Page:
Beverley’s Bistro and Bar had our attention before it opened last spring. It exudes charm on North Fitzhugh Avenue, on that strip between Cole Avenue and the Katy Trail. It looks like a fine place to eat and has that appearance of a place that would have a good brunch: bright colors with lots of natural light flowing inside, some plastic wicker bistro chairs outside.
Shakshuka, with tomatoes, peppers, baked eggs, feta and herbs, should be a regular breakfast item.
And it turns out that the food, far more than the aesthetics, makes this one of the best brunches we’ve had in awhile.
Greg Katz has created a bistro you’ll love to visit. Yes, the rumors we heard about it being loud are true — you can see they’ve taken those comments to heart when you look at the ceiling. But it’s loud in a way that makes the space feel alive. Sitting in for a late brunch, there’s a buzz around you, not just in the energy of swiftly moving employees, but conversations happening all around you. They come from people who are also feeling happy to be in this marble-topped dining room.
And it is busy: So much so, that when we sat down, there was a napkin on the chair from the previous diners. Not ideal, but not unbelievable considering the number of people they were getting through on a Sunday.
Smoked fish dip
Katz also has a menu you can get into, especially if you’re one of those who wants to see more bistros in our city. (I'm not the only one, right?) There’s caviar and latkes ($21), which I didn’t have at brunch but had at an event where Katz served them: Perfectly crisp potato topped with creme fraiche, hackleback caviar, chives and pickled shallots make a perfect, savory bite.
Oysters are available, but they don’t need to be a go-to here ($19 for a half-dozen, $38 for a full). Shucking oysters is not fun (I recently had to do 50 of them), but to get a pretty display of oysters and find they’ve been wrecked in the process, then have to spit out bits of shell, makes you want your money back. The server not knowing what was in front of us didn’t help either.
The oysters looked better (from afar) than they tasted.
What you should not miss, though, is the smoked fish dip topped with grilled scallions and served with sesame crackers ($14). It’s one of those dips you first taste, then regret you have to share with your tablemates. In no way “fishy,” this mixture is touched with smoke and thoughtfully seasoned. It’s simply a perfect dip, one you may find yourself wishing you could display at your upcoming holiday gathering. (That’s literally something a friend of mine wants as I type this.)
Jumping to the main courses, there are some unassuming and expected items such as avocado toast with ricotta and an egg ($13) and buttermilk pancakes ($14). Chilaquiles stand out on this menu, but they had to wait for another visit ($14).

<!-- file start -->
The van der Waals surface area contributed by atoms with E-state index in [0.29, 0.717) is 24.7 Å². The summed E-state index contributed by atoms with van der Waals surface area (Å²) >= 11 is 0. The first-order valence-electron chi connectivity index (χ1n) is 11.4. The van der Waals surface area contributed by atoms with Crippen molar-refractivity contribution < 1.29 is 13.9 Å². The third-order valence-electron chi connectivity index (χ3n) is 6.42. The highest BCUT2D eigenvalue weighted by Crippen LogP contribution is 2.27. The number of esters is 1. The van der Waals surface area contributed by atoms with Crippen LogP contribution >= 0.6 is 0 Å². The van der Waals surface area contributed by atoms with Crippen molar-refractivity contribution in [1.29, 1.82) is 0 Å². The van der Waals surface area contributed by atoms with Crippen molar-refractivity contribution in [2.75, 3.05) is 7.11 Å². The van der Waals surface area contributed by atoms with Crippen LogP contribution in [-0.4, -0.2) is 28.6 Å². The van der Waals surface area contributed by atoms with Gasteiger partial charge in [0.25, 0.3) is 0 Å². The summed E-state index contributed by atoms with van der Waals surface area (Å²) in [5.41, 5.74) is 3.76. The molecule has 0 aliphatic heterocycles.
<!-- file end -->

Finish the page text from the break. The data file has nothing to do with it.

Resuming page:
We skipped those for the shakshuka, a lovely small skillet of baked eggs among tomatoes and peppers and topped with feta and herbs. A solid red sauce can make you sit back in your chair, close your eyes and take in the herbaceous flavors of this rich creation. This has that, along with brighter peppers that take care of eggs that are perfectly cradled in this lovely presentation.
Steak and egg hash
The Bar N steak and egg hash is a hearty plate that’s worth ordering ($19). Steak comes with onions, peppers, sweet potato, kale, sunny-side-up eggs and salsa verde. Nothing too shocking here. The steak, though, brings a fatty flavor not dissimilar to pot roast, and we mean that in the best way possible. Full of protein and with enough veggies, we can’t walk away feeling too badly about enjoying this so much.
On the sandwich side, there’s a breakfast sandwich we’re definitely returning for ($15). House-made sausage comes with American cheese, sunny-side egg, spicy aioli and arugula on a brioche bun. There’s also a smoked salmon bagel we have hope for, too ($16).
A perfectly tall pastrami sandwich
But for whatever wonderful reason, we’re seeing more and more pastrami sandwiches in town, and we are absolutely here for that. Bar N pastrami comes with slaw and Gruyere on marbled rye. The meat needs salt, but add that and you have everything you want in a just-too-tall-for-the-mouth sandwich with a slaw that drips a bit when you bite into it.
Katz knew someone at our table and brought out a Key lime pie on the house. The tops and sides of the meringue saw a torch, giving a lovely roasted flavor for every bite. The pie itself was more neutral than the face-pinching tartness that Key lime pie can create.
A not-too-tart Key lime pie
You’re pretty safe on the cocktail list, though you can easily rack up your bill because of it. A bloody mary is fine with its dill-peppercorn vodka ($11), and the paloma is refreshing enough to drink too quickly ($12). The Fire When Ready cocktail is good for any time of the day — maybe not 8 a.m. on a Monday, but let’s say mid-brunch time onward ($14). Casamigos tequila, Sombra mezcal, ancho reyes verde, honey, orange and habanero is a combination that is right up this writer’s alley, and it's executed in a balanced way here.
We go to brunch every week. It’s part of the gig of trying to give you an idea of what your options are out there. But it is rare to walk out of a place and think, “When can I come back?” or, “Can I skip a week of brunch reviews and just go back here instead?”
That’s what brunch should be: Not a place to drink enough $2 mimosas so that whatever you eat is acceptable, but a place that’s created a menu with purpose and a team that has proper execution to make a memorable meal.
Beverley’s Bistro and Bar , 3215 N. Fitzhugh Ave. 214-915-8840. Brunch served 10:30 a.m. to 2:30 p.m. Saturday and Sunday.